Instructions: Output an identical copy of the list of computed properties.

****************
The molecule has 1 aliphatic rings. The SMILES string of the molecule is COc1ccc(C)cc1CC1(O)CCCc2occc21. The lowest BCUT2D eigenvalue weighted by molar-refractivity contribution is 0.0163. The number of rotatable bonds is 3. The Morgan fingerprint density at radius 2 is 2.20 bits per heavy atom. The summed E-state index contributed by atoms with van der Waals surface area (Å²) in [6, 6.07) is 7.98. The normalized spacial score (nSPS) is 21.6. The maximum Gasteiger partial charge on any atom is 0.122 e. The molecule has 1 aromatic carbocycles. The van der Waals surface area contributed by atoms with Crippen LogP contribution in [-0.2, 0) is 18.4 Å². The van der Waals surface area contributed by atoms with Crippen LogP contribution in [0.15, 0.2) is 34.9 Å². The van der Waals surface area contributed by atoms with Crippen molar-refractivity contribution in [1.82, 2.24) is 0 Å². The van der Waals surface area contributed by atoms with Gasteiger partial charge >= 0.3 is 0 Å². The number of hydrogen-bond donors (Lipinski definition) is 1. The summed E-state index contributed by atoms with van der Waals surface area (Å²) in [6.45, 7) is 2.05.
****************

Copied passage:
The molecule has 1 aliphatic rings. The SMILES string of the molecule is COc1ccc(C)cc1CC1(O)CCCc2occc21. The lowest BCUT2D eigenvalue weighted by molar-refractivity contribution is 0.0163. The number of rotatable bonds is 3. The Morgan fingerprint density at radius 2 is 2.20 bits per heavy atom. The summed E-state index contributed by atoms with van der Waals surface area (Å²) in [6, 6.07) is 7.98. The normalized spacial score (nSPS) is 21.6. The maximum Gasteiger partial charge on any atom is 0.122 e. The molecule has 1 aromatic carbocycles. The van der Waals surface area contributed by atoms with Crippen LogP contribution in [-0.2, 0) is 18.4 Å². The van der Waals surface area contributed by atoms with Crippen LogP contribution in [0.15, 0.2) is 34.9 Å². The van der Waals surface area contributed by atoms with Crippen molar-refractivity contribution in [1.82, 2.24) is 0 Å². The van der Waals surface area contributed by atoms with Gasteiger partial charge >= 0.3 is 0 Å². The number of hydrogen-bond donors (Lipinski definition) is 1. The summed E-state index contributed by atoms with van der Waals surface area (Å²) in [6.45, 7) is 2.05.